The number of asylum seekers crossing the Canada-U.S. border into Manitoba on foot instead of through official crossings has drastically increased in the last few months, said Rita Chahal, executive director of Manitoba Interfaith Immigration Council.
"In January alone there were about 39, 40 files opened," she said.
Ten files were opened last week and, with the recent group over the weekend, Chahal said there will be at least 20 more this week.
Since April 2016, the council has opened 270 files, with a large increase in the fall.

Fleeing from violence

Ahmed grew up in a small town in Somalia where his father was a local chief. In June 2014, Ahmed said, his father was murdered, and since he was the oldest son, his life was also threatened.
"I … received calls that I would be next and I would be killed," he said.
As a father of three and the breadwinner for his family, Ahmed had a tough choice. But in the end he decided to flee in order to find safety and freedom for his family elsewhere.
The last time he saw his wife was on June 23, 2014, three days after his father's death. His journey then led him to Brazil, Venezuela, Colombia, Panama, Costa Rica, Nicaragua, Honduras, Guatemala and Mexico before he finally landed in the United States in October 2014.
Farhan Ahmed
(Left) Farhan Ahmed and another refugee say they couldn't feel their fingers or their toes during their journey across the border on Saturday. (Tyson Koschik/CBC)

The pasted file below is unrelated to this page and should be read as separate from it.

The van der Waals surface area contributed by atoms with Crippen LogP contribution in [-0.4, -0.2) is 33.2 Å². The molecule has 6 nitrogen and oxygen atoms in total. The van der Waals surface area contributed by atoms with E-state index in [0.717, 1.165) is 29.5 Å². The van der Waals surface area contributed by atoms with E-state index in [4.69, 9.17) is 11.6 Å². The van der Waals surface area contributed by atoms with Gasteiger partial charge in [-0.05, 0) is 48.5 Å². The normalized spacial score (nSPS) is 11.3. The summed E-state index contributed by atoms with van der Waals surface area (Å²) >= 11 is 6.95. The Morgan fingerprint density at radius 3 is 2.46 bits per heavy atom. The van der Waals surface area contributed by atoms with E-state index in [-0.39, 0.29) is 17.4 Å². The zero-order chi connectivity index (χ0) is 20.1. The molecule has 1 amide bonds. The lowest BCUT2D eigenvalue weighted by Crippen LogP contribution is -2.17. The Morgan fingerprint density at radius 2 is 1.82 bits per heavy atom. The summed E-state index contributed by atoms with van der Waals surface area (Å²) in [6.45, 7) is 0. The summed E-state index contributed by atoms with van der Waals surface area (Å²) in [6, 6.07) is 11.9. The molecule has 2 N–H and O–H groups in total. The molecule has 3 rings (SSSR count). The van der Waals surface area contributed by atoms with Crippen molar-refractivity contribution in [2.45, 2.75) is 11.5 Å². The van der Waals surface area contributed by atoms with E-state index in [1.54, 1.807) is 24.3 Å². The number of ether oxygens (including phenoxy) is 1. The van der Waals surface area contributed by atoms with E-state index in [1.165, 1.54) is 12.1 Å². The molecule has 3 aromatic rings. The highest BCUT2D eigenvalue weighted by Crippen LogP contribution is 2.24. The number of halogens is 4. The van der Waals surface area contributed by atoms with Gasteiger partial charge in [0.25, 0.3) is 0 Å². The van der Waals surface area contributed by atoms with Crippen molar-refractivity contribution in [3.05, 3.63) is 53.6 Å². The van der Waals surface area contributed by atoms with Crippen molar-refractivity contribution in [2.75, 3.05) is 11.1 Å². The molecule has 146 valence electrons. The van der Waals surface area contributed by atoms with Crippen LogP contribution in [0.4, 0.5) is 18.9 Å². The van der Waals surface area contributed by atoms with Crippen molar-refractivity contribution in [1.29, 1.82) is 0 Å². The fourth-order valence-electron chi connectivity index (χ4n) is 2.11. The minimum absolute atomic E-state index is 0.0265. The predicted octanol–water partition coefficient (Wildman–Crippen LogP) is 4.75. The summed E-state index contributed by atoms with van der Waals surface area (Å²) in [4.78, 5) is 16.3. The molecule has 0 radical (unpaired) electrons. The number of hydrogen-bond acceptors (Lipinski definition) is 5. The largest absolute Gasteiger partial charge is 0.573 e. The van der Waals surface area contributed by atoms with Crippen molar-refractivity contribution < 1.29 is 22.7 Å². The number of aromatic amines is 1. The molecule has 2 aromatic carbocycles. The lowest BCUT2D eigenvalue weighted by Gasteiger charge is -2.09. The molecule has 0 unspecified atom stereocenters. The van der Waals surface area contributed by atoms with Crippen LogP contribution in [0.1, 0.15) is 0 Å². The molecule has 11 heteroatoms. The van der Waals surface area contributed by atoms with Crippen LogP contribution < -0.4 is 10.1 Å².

Ahmed said he was initially detained in Texas before being transferred to the Buffalo Federal Detention Facility.
He was kept in the facility, trying to make an asylum claim, until February 2015, when his application was denied and he was told he would be deported.
However, Ahmed said there was a mix-up in paperwork, and he was released under supervision and moved in with family in Ohio.
"They gave me work authorization and then I became a truck driver. I used to drive. I became a taxpayer," he said.
"I was supporting my family in Somalia, my wife and my kids."
Finally, life seemed to be going Ahmed's way — but it wouldn't last. Immigration officers showed up looking for Ahmed in Ohio last year while he was out driving.
Ahmed thought about trying his luck again with an asylum claim, but when U.S. President Donald Trump signed the executive order barring citizens from seven Muslim-majority countries, including Somalia, from entering the U.S. he figured there was no hope.
"That's not human rights. That was not what I was wishing when I was in Somalia, when I was coming," he said.
Trump's order has prompted many people in Canada — advocates, students, professors, politicians — to urge the federal government to scrap or at least suspend its Safe Third Country Agreement with the United States.
Under the agreement, which came into effect in 2004, individuals seeking protection must make a claim in the first country they arrive in — either Canada or the U.S.
That requires Canada to send back to the U.S. any claimants entering Canada via its land border with the U.S., based on the premise that the U.S. is a safe country where they can make asylum claims.
Those calling for the pact to be scrapped say the U.S. is no longer a safe place for those seeking asylum. As such, asylum seekers should not be turned away from Canada's borders and sent back to the U.S.